10 Great Destinations for Single Female Travelers
Itching to plan a solo international adventure? Follow in the footsteps of intrepid women who have been all over the globe — and are back with solid advice.
Photo By: Lauren Oster
Photo By: Lauren Oster
Photo By: Rebecca Holland
Photo By: GettyImages/ullstein bild
Photo By: Robin Bennefield
Photo By: Aleah Taboclaon
Photo By: Haber Vision
What Are You Waiting For?
The number of female travelers who set off for adventure on their own has been on the rise for some time now, as pros have noted, and it’s likely to keep on climbing. We turned to 10 experts for the stories of some of their favorite destinations — and their tips for women who’d like to chart solo courses for themselves. (Psst: Iceland, pictured above, is a pretty spectacular destination for women on their own, too.)
See More Photos: Top Trips for Solo Travelers
Italy will always have a special place in my heart as it is where I not only went solo for the first time, it was the first time I'd been in a country where English wasn't the first language. I traveled from Rome to Florence and then up to Venice by train and stayed in cheap hotels and pensiones with shared bathrooms along the way. It was far from luxury but it remains one of my favorite holiday experiences because it was such an adventure.
When I flew to Rome I didn't have a hotel booked as this was back in the pre-internet booking days and all of the places in my guide book were full, so I ended up getting a taxi driver to drive around to hotels until we found one that wasn't full. The next morning I had no idea where I was, but I took a business card so that I could just show it to another taxi driver at the end of the day and went for a walk. When I saw a queue I decided to join it, not knowing what it was for. And that's how I ended up looking up at the Sistine Chapel when I'd gone out looking for breakfast.
That's one of the things I love most about solo travel — being able to just wander with no need to discuss a plan for the day, or negotiate how long you're going to stay in a certain spot. Italy was perfect for seeing where the day would take me.
— Amanda Woods, travel writer and blogger (Adventures All Around)
One of my favorite places for solo travel is the Dalmatian Coast in Croatia. I went there for nine days, which was the perfect amount of time for a solo trip. I started in Dubrovnik, then took the commuter ferry to Hvar, Mljet, Korcula and Split. Though there are many reasons the Dalmatian Coast is perfect for solo American travelers — it's super easy to get around, for example, and most locals speak English — my favorite is that it's a great place to unwind. In Croatian culture, there's a concept known as "fjaka," which is essentially an elusive state of mind in which you conduct yourself at a slower pace and aspire to do nothing. Though "fjaka" technically can't be learned — it's considered to be a true gift from god in Dalmatia — I found it pretty easy to succumb to my own version of "fjaka" during my trip. I spent my days wandering around aimlessly, strolling into beautiful alleyways and stumbling across abandoned villages. My only plan was to not come up with a plan at all, and that plan worked perfectly. I lingered over lots of delicious local Croatian wine, ate all of the fresh handmade pasta and octopus salads, and, of course, went swimming in the insanely blue waters, which really are as clear as they look in photos. And the best part is that I returned home with a mind as clear as the sea.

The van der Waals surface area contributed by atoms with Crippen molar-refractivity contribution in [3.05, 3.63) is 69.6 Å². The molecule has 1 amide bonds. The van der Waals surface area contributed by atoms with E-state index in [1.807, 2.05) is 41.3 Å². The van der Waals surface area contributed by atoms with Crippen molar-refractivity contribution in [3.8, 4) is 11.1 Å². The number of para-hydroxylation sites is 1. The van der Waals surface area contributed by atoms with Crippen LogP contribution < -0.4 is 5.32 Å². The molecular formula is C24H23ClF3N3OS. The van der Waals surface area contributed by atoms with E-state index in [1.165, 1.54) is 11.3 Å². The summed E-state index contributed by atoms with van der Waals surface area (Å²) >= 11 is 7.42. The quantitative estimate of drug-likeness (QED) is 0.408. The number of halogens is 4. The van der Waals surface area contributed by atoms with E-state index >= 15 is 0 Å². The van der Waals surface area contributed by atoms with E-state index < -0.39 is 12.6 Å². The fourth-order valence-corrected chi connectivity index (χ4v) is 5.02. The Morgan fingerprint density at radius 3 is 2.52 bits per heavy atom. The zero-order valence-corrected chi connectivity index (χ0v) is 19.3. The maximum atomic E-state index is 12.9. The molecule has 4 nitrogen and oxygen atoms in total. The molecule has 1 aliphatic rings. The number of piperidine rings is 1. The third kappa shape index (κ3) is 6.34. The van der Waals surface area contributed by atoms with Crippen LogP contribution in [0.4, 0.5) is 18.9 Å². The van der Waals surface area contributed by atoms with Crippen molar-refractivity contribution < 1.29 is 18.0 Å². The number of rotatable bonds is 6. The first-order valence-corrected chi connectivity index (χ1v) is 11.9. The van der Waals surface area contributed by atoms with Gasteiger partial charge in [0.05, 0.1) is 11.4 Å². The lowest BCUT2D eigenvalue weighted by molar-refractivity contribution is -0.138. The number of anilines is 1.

See More Photos: Explore Split, Croatia
A woman traveling solo in Colombia? Yes, while I certainly wouldn't recommend it as your first solo trip — especially if you don't speak Spanish — you shouldn't write off this country as a "dangerous place" and one that you can't do alone. Sure, it's had a dark and troubled past under the reign of Pablo Escobar, but Colombia isn't what it used to be in the '90s.